Clovis has settled with the police sergeant who sued the department for emotional distress after serving a nearly 16-month suspension.
Clovis City Attorney David Wolfe and Poncho Baker, the attorney for Sgt. Javier Campos, both said Wednesday afternoon that a settlement had been reached. Baker said terms include Campos, 41, leaving the force but free to seek work with another law enforcement agency.
No other details were released. Campos filed his disability discrimination lawsuit in July 2011 seeking back pay and damages for emotional distress.
Wolfe said details of the settlement will be released in about a week, but that the City Council approved it at a special meeting Wednesday morning.
Campos said he agreed with the settlement: "It's been a long three years. I think it's good for everyone involved."
Settlement talks were initiated Tuesday -- a day after Chief Janet Davis testified at the start of the civil trial in Fresno County Superior Court.
Davis told jurors that she put Campos on leave in February 2010 because he was unfit for duty after becoming "unglued" during a gun-training exercise.
But she also testified that the gun-range incident was out of character for Campos, who had worked for the department since 1995 and been promoted by the chief.
After Davis' testimony, the trial was halted. Judge Mark Snauffer told jurors Wednesday afternoon that the case was resolved.
In opening remarks Monday, attorney Mark Kitabayashi, who represented the city, said Davis had to put Campos on leave because he "exploded" while receiving constructive criticism at the gun range.
Kitabayashi described Campos as "a highly respected, decorated officer" who was known to be "calm, cold and collected under pressure" -- until the gun-range incident. "The chief had to find out why he snapped," Kitabayashi told jurors.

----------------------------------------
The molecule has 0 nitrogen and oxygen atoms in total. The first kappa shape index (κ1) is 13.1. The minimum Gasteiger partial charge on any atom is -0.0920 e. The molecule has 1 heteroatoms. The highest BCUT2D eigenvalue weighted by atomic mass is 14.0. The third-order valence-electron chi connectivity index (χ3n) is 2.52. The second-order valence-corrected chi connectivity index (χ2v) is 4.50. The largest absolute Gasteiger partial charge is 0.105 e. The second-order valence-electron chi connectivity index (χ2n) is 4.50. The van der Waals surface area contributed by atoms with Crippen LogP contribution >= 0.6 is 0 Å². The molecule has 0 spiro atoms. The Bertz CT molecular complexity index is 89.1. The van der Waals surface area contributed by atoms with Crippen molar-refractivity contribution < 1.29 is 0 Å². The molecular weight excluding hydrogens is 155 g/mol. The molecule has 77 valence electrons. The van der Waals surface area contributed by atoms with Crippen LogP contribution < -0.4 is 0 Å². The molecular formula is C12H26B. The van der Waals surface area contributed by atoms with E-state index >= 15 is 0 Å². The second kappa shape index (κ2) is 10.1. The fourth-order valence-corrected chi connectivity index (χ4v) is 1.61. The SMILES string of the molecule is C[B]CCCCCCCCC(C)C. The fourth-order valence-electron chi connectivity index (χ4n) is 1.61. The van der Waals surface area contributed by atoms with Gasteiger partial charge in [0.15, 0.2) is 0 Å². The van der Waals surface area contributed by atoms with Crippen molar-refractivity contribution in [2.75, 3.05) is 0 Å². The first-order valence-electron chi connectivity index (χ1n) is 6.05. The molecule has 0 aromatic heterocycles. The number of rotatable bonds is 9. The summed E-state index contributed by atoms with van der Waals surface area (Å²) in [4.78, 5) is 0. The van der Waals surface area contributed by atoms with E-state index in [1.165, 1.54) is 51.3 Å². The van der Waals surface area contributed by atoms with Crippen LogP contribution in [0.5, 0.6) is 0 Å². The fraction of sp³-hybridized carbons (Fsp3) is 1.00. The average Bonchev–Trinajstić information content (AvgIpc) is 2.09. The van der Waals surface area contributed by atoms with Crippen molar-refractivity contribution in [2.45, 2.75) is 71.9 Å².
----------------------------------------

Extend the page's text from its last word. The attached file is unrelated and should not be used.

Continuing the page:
But Baker told the jury that Campos' superiors turned against him after he helped a female co-worker file a complaint in fall 2009.
Baker said his client's harassment hit a boiling point in February 2010 when range master Richard Ashcraft was conducting training on the proper way to clear a jammed gun. When Ashcraft questioned Campos' technique, Campos became angry and confronted Ashcraft, cursing him and demanding to know: "Do you have a problem with that?"
Ashcraft just stared at Campos and walked away.
Campos told his superiors that he felt disrespected because Ashcraft was a subordinate. Davis saw it differently.
Because Campos became enraged -- he pointed his finger in Ashcraft's face and in the face of Sgt. James Bold, who witnessed the confrontation -- Davis ordered her administrative staff to take Campos' gun and badge.
She put Campos on leave and later determined he was unfit for duty for his own safety and the safety of fellow officers and the public, she said.
But the chief admitted that Campos never threatened Ashcraft, never touched him and kept his gun in its holster. Though Campos cursed at Ashcraft, the chief admitted that she also has used curse words to get a point across.
After the verbal confrontation, Campos and Ashcraft shook hands and promised not to hold a grudge, Baker said. In doing that, Davis testified, Campos showed professionalism and good judgment in de-escalating the incident.
Baker told the jury that the incident at the gun range helped illustrate a double-standard within the department. That same day, Baker said, Ashcraft, who is white, kicked a black Clovis officer in the buttocks three times. The black officer, Louis Jackson, complained to his superiors, but Ashcraft never was disciplined, Baker said.
On the other hand, Campos had to undergo three fitness-for-duty exams before he was reinstated in June 2011, Baker said.
While Campos was the subject of an Internal Affairs investigation, Davis testified she never initiated one against Ashcraft.